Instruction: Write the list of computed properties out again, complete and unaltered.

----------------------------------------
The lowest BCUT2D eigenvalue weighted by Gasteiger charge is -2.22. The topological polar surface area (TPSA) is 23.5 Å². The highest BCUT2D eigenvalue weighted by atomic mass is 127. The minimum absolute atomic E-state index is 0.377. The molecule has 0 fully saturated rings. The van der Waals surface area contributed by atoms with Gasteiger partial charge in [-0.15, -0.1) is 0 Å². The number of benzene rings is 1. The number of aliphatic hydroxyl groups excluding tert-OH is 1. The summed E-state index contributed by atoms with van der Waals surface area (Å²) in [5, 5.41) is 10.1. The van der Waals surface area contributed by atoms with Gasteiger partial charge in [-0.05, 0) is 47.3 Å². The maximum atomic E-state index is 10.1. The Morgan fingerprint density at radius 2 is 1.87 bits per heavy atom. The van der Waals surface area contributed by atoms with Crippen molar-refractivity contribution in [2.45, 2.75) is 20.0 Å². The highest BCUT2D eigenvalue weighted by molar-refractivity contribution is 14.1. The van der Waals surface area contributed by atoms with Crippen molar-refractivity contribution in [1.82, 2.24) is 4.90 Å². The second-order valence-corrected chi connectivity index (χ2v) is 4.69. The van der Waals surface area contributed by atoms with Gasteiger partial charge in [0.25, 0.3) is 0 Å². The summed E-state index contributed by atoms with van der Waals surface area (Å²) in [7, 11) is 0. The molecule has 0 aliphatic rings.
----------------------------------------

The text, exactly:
The lowest BCUT2D eigenvalue weighted by Gasteiger charge is -2.22. The topological polar surface area (TPSA) is 23.5 Å². The highest BCUT2D eigenvalue weighted by atomic mass is 127. The minimum absolute atomic E-state index is 0.377. The molecule has 0 fully saturated rings. The van der Waals surface area contributed by atoms with Gasteiger partial charge in [-0.15, -0.1) is 0 Å². The number of benzene rings is 1. The number of aliphatic hydroxyl groups excluding tert-OH is 1. The summed E-state index contributed by atoms with van der Waals surface area (Å²) in [5, 5.41) is 10.1. The van der Waals surface area contributed by atoms with Gasteiger partial charge in [-0.05, 0) is 47.3 Å². The maximum atomic E-state index is 10.1. The Morgan fingerprint density at radius 2 is 1.87 bits per heavy atom. The van der Waals surface area contributed by atoms with Crippen molar-refractivity contribution in [2.45, 2.75) is 20.0 Å². The highest BCUT2D eigenvalue weighted by molar-refractivity contribution is 14.1. The van der Waals surface area contributed by atoms with Crippen molar-refractivity contribution in [1.82, 2.24) is 4.90 Å². The second-order valence-corrected chi connectivity index (χ2v) is 4.69. The van der Waals surface area contributed by atoms with Gasteiger partial charge in [0.25, 0.3) is 0 Å². The summed E-state index contributed by atoms with van der Waals surface area (Å²) in [7, 11) is 0. The molecule has 0 aliphatic rings.